China’s State Internet Information Office (国家互联网信息办公室), also known as the “China Internet Information Office,” held a meeting in Beijing yesterday under the formal topic of “positively using microblogs to serve society” (积极运用微博客服务社会). The meeting signals again that China’s government is exploring measures to reign in domestic social media.
In recent months Chinese microblogs such as Sina Weibo and QQ Weibo have had a clear impact in shaping national news stories and gathering public interest and attention around sensitive social and political issues, from China’s high-speed rail collision to charity-related scandals and even recently the detention of blind activist Chen Guangcheng (陈光诚).
Established by the General Office of the State Council in May 2011, the State Internet Information Office is an attempt to centralize the management and control of internet content in China, a function that in the past was performed by an array of government offices — with, for example, the State Council Information Office handling text-based online news and video content remaining the responsibility of the State Administration of Radio Film and Television. The State Internet Information Office is run by Wang Chen (王晨), who concurrently serves as a deputy minister of the Central Propaganda Department.
At yesterday’s meeting, Wang Chen emphasized that “[we] must thoroughly apply a series of guiding spirits of the central Party in regards to internet construction, development and management, keeping to the guiding principle of ‘positive use, scientific development, management by rule of law and ensuring safety’ . . . ” Wang said the government must “thoroughly give play to the positive role of microblogs in serving society, taking concrete steps to develop and manage [them], working together to preserve a healthy and orderly online communication order, serving the overall work of the government and the Party, and serving the masses.”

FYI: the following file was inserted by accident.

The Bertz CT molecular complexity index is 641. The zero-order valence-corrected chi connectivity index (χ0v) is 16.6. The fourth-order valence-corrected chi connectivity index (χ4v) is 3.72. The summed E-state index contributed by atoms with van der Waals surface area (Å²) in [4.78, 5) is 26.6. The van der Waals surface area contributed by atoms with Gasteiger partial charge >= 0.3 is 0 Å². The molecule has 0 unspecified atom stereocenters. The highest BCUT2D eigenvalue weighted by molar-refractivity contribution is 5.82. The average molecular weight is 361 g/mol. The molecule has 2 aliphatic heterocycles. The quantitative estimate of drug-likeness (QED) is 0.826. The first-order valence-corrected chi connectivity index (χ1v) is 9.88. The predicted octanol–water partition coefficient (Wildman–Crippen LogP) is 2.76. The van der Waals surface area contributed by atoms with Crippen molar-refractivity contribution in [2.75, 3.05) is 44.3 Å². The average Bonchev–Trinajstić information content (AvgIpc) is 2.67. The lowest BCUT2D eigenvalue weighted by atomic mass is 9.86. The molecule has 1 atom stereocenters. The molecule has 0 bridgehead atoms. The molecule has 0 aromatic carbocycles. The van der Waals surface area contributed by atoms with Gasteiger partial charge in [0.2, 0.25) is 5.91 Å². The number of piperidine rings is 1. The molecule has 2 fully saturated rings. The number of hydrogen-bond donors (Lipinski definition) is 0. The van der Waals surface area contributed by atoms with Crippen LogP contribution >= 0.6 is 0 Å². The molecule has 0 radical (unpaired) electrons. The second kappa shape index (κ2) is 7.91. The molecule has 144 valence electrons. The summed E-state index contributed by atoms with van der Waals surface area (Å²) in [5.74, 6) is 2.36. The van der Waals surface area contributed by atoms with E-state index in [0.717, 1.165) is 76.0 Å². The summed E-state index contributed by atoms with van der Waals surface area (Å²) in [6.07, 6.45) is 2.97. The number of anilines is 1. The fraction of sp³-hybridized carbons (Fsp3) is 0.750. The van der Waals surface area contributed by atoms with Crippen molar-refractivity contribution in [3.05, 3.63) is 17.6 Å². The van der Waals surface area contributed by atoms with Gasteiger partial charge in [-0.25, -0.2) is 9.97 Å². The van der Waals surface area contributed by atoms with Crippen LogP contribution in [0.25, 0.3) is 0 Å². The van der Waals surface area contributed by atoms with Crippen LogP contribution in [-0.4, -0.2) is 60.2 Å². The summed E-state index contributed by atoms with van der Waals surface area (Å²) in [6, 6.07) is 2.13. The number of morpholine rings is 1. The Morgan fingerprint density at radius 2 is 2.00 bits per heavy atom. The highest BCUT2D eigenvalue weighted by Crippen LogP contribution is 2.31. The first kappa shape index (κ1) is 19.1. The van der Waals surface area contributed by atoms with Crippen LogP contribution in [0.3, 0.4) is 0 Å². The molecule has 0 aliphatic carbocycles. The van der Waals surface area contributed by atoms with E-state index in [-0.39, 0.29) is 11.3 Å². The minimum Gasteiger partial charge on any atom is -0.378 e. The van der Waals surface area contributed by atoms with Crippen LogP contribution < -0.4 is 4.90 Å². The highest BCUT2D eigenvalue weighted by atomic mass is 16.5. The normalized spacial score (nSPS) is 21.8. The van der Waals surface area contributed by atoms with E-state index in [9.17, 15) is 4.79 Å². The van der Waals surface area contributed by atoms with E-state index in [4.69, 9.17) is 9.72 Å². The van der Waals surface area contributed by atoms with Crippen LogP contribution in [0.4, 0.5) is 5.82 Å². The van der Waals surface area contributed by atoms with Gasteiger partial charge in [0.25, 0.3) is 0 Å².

According to a report from Xinhua News Agency, representatives from various companies and local government offices also spoke at the meeting yesterday to share their experiences using official and personal microblogs to promote their own messages, making them “new channels for serving the people.” Guo Mingyi (郭明义), a manager at a mining company, reportedly told the audience how he had used his personal microblog account “as a new platform to promote and praise the spirit of [nationwide propaganda exemplar] Lei Feng (雷锋).”